ORIGINAL JAZZ CLASSICS REMASTERS
THELONOIS MONK-GERRY MULLIGAN/Mulligan Meets Monk: When east coast cool met west coast cool two afternoons in 1957, everyone expected the clash to brew up a storm. Didn't happen. Instead, an enduring classic of cool that has transcended the ages. The piano/sax mash up colored outside the lines all the way. This cd edition has four alternative takes that weren't on the original set that show just how far these cats were willing to go. Certainly a genre hallmark of sitting down jazz for finger popping daddios looking to take five rather than an egghead delight, this is hipster cool that is sure to be eternal.
GILLESPIE PASS BROWN ROKER/Dizzy's Big 4: When you've got a date where Mickey Roker is the runt of the litter and the front line is be boppers that have been simpatico for 30 years (as of this 1974 recording), sparks are going to fly. Joe Pass steps up to match the speed and passion of the core be boppers and Roker does more than just keep time on this high time. Speaking of time, whether jitterbugging or illuminating Kurt Weill, this is a fine time. Even at this late date, the vaults were holding some unreleased tracks that makes this special date even more special. Hot stuff that time hasn't dimmed a whit.
DUKE ELLINGTON & HIS ORCHESTRA/The Ellington Suites: Recordings that stretch back as far as 1959 but were only released posthumously make up the side of Ellington not often on display. With all the greats that kept him great in tow, this was more than Norman Granz providing a platform for those who had been with him loyally for so long. Rounded out with a recording that debuts on this set by Ellington & Strayhorn, his centennial celebration still glows brightly 14 years after the fact. A must for any serious student/listener of classy and classic jazz.
OSCAR PETERSON-STEPHANE GRAPPELLI/Skol: This was really a step outside the lines for Granz in the 80s. Grappelli was in the middle of a late career resurgence and wasn't really a member of the Granz camp. NHOP was a rising bass star that was getting farther and farther into the new regime and of course, Peterson, Pass and Roker were Granz mainstays. Recorded at Tivoli Garden, hitting a solid set of standards that Grappelli and Peterson knew their way around, Grappelli let it all hang out with solos like you would have had to be around in the 30s to have heard and enjoyed. Everyone else pulls their weight admirably making this more of an ensemble recording than a staged jam session. Utterly top shelf listening jazz by first class pros, this is another Pablo date that's one for the ages. Killer stuff that'll be hard to match by a cast that basically won‘t be coming this way again. The previously unreleased tracks that aren‘t alternate versions of what‘s on the original recording serve to make this package extra special. You have to remember, this newly released stuff wasn‘t second rate, it‘s just that lps only had so much playing time.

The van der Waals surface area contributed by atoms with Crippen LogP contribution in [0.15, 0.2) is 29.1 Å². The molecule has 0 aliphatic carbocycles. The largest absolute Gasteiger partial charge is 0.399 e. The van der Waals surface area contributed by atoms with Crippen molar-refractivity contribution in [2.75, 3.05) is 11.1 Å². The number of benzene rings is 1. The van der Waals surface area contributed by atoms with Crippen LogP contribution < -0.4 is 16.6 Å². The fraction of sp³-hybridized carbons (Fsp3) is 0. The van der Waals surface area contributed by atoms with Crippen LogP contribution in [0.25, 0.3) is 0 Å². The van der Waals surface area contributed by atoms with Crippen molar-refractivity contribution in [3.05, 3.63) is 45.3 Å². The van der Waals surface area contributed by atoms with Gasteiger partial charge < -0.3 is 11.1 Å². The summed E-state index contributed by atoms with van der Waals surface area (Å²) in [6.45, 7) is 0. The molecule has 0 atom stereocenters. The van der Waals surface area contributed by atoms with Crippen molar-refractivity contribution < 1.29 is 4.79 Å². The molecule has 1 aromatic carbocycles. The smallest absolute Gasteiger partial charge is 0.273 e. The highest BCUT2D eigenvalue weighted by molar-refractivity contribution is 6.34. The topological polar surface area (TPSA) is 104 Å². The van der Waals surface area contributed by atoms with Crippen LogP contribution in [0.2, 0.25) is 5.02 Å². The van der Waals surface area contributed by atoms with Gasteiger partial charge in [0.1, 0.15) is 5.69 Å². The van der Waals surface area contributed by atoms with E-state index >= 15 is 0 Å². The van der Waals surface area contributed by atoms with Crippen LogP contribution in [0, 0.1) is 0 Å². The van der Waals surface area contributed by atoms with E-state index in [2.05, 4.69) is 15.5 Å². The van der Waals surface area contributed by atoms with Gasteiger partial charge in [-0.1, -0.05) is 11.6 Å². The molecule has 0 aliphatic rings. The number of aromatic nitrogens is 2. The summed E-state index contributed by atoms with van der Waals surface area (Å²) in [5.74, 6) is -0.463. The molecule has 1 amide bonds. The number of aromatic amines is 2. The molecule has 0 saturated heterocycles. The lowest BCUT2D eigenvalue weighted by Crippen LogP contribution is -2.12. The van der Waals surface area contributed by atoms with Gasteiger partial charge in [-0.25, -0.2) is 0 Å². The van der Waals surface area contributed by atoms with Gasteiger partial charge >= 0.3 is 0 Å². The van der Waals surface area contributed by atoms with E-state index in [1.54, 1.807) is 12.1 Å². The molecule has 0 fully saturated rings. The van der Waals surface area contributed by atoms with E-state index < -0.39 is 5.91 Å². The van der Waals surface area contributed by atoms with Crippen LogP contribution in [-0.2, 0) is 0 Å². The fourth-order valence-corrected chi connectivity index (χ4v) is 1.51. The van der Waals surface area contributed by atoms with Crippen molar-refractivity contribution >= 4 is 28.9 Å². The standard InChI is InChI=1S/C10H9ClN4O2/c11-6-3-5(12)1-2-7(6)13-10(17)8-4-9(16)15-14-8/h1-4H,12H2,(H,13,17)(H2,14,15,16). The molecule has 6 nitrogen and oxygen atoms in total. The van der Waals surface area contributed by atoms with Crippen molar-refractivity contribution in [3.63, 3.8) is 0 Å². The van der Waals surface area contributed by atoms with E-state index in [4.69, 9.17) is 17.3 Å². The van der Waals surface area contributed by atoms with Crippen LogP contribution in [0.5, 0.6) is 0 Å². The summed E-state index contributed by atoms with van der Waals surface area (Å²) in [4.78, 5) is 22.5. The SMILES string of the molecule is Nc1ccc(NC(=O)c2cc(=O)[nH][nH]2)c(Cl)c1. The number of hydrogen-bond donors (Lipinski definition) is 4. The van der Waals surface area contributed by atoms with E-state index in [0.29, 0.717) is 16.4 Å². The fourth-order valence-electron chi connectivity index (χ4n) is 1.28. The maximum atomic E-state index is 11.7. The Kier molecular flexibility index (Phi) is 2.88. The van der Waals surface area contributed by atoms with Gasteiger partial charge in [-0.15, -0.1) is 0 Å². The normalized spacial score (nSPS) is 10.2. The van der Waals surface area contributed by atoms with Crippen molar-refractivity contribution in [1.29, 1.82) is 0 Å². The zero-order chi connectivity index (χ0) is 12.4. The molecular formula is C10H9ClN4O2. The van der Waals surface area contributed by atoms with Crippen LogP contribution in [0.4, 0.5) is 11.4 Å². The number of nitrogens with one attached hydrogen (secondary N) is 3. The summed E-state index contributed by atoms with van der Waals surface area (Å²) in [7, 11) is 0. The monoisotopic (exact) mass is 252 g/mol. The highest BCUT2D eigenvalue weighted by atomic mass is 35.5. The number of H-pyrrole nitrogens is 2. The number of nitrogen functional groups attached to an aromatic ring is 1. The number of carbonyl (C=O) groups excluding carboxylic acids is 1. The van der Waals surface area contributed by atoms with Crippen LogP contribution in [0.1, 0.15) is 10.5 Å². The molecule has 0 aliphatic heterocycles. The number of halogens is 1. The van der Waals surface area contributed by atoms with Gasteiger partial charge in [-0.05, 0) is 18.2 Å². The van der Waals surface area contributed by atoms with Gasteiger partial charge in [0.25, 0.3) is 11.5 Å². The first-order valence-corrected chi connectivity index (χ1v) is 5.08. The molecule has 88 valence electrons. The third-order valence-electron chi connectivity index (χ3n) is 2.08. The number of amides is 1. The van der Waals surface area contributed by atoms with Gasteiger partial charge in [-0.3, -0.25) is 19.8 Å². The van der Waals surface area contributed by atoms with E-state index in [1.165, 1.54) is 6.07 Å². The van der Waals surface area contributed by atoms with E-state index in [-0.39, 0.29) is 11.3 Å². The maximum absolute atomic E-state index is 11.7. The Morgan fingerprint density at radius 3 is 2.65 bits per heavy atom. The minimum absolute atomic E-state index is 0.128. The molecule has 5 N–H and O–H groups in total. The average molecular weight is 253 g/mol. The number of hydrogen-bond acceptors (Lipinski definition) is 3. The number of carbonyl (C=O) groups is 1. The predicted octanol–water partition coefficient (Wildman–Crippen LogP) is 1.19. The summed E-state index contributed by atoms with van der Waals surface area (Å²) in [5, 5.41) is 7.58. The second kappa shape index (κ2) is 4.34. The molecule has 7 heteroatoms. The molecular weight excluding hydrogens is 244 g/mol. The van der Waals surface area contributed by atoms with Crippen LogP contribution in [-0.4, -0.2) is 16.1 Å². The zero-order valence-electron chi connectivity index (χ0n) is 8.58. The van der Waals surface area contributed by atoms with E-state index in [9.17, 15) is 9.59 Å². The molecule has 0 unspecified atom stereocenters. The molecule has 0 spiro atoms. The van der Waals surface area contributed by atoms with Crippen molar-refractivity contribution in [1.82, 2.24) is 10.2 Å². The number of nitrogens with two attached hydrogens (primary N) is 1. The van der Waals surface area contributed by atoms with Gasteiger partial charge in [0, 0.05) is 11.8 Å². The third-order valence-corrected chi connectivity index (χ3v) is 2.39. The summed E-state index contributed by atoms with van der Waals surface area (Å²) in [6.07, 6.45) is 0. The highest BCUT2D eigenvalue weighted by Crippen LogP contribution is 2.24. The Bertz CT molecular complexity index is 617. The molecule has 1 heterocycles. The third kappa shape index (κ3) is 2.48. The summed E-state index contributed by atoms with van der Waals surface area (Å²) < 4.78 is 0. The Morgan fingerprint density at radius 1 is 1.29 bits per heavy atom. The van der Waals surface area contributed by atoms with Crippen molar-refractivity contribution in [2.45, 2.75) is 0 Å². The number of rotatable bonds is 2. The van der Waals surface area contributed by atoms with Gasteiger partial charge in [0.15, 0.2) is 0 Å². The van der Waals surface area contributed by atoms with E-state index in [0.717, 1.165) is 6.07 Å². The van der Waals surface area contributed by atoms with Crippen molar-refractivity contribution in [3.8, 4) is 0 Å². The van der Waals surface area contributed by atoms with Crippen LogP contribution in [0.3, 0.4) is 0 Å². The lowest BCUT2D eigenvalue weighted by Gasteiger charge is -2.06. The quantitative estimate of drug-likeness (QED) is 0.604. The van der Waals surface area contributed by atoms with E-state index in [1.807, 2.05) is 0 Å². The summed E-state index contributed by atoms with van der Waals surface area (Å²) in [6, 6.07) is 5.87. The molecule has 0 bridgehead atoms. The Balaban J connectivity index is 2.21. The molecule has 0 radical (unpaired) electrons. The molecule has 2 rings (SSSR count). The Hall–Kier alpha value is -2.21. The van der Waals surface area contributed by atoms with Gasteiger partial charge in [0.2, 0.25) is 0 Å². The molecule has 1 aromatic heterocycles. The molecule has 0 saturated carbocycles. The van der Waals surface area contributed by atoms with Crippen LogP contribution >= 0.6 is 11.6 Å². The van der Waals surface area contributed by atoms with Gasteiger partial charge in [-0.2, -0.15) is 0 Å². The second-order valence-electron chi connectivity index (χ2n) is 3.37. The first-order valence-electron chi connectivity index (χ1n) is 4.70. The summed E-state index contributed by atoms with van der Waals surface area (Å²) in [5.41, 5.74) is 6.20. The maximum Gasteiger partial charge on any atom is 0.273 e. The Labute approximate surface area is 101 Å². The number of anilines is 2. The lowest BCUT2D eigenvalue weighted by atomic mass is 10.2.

ART TATUM/Solo Masterpieces V. 1: What is there to say? Culled from the monumental box set that covered every solo note Tatum laid down for Norman Granz back in the day, this collection that pulls from the original set and from volume nine of the collection, is a testimony of what ten fingers can do in the right hands. A masterful showcase of nothing more than the joy of playing by an unassuming master, this is what solo jazz piano is all about. It's utterly amazing what one person can do when they are at one with what they are doing. Top shelf all the way!
ZOOT SIMS/And the Gershwin Brothers: Youngbloods better know how to read and comprehend because Sims isn't facing off against the Gershwin's, he's playing their songs in non-pareil fashion with a line up of what were the Pablo All Stars in the early 70s. Pablo was a home for the jazz greats of previous eras that still had it even if time and tide had moved in different directions. This set shows Sims was still ready to show up and blow his sax like he was still a youngster on the road with the big bands. Tooting away on a set card that was well trod by the jazzbos of his era, all on board could have played his in their sleep, but they don't sound at all like it. A wonderful, jumping session that certainly deserves to escape from the vaults every so often, this is a fine set to be one of leaders of the celebration of Pablo's 40th anniversary. Hot stuff now and forever.
ALBERT KING/Roadhouse Blues: I think it really says a lot about King that he's been dead for over 20 years and I still can't bring myself to throw out his Rolodex card. This no fat distillation of the best of the best of his stuff for Stax is a must for any contemporary blues fans that haven't fallen under his spell. Certainly one of the masters, this collection cuts to the chase and will give you one of the best cases of the blues ever. Well done.
STAX NUMBER ONES/various: There's been a lot of great Stax collections over the last 20 years but this one boils it all down to even something more than the essence. Collecting all of the label's number one hits from the 60s and 70s, this is why it's so sad that bankers let the label fall into such disrepair, much like they did with other mighty soul labels from the period that didn't deserve to die ignominious deaths. No matter what your taste is in Southern soul, this collection isn't homogenized but fans of grittier stuff than Motown will be flipping this lids. A killer no fat collection of timeless tracks that just doesn't quit. Check it out.
Volume 37/Number 323
September 20, 2013
830 W. Route 22 #144
Lake Zurich, IL., 60047
CHRIS SPECTOR, Editor and Publisher
Copyright 2013 Midwest Record
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